CoMSES Net maintains cyberinfrastructure to foster FAIR data principles for access to and (re)use of computational models. Model authors can publish their model code in the Computational Model Library with documentation, metadata, and data dependencies and support these FAIR data principles as well as best practices for software citation. Model authors can also request that their model code be peer reviewed to receive a DOI. All users of models published in the library must cite model authors when they use and benefit from their code.
CoMSES Net also maintains a curated database of over 7500 publications of agent-based and individual based models with additional metadata on availability of code and bibliometric information on the landscape of ABM/IBM publications that we welcome you to explore.
This simulation model is to simulate the emergence of technological innovation processes from the hypercycles perspective.
Biobehavioral interactions between two populations under different movement strategies.
This model is intended to explore the effectiveness of different courses of interventions on an abstract population of infections. Illustrative findings highlight the importance of the mechanisms for variability and mutation on the effectiveness of different interventions.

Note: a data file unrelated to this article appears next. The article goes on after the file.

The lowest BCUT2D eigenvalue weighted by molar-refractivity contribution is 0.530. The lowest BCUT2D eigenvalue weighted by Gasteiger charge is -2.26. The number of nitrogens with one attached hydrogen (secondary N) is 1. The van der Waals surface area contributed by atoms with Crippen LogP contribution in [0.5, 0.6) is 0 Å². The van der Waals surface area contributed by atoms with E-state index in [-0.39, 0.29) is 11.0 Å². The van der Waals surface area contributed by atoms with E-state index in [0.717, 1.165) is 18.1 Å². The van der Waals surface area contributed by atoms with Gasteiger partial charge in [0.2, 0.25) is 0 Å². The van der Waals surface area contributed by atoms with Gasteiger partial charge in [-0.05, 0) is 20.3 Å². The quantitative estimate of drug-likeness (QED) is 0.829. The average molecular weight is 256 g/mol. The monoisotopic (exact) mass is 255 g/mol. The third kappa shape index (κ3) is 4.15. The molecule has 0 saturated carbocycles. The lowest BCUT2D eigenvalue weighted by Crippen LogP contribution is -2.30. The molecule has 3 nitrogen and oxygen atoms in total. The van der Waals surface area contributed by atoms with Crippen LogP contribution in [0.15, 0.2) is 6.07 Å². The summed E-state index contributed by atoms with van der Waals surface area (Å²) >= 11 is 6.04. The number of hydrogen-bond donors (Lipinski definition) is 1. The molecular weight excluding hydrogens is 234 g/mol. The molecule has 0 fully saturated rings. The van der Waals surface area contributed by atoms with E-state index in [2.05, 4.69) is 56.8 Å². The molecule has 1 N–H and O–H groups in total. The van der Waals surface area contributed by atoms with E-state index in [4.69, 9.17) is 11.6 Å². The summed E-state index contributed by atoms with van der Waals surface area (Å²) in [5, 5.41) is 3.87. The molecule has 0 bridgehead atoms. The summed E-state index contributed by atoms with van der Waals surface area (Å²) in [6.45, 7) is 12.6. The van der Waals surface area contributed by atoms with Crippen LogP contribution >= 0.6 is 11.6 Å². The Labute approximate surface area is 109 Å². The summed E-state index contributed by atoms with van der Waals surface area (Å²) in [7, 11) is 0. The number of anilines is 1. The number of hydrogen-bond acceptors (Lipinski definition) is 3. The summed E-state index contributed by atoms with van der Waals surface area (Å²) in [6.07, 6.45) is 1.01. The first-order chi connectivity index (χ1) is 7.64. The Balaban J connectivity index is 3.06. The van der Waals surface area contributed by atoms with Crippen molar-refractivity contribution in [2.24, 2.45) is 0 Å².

The various technologies used inside a Dutch greenhouse interact in combination with an external climate, resulting in an emergent internal climate, which contributes to the final productivity of the greenhouse. This model examines how differing technology development styles affects the overall ability of a community of growers to approach the theoretical maximum yield.
This is a model of the diffusion of alternative fuel vehicles based on manufacturer designs and consumer choices of those designs. It is written in Netlogo 4.0.3. Because it requires data to upload
The model represents a team intended at designing a methodology for Institutional Planning. Included in ICAART’14 to exemplify how emotions can be identified in SocLab; and in ESSA’14 to show the Efficiency of Organizational Withdrawal vs Commitment.
Local scale mobility, namely foraging, leads to global population dispersal. Agents acquire information about their environment in two ways, one individual and one social. See also http://www.openabm.org/model/3846/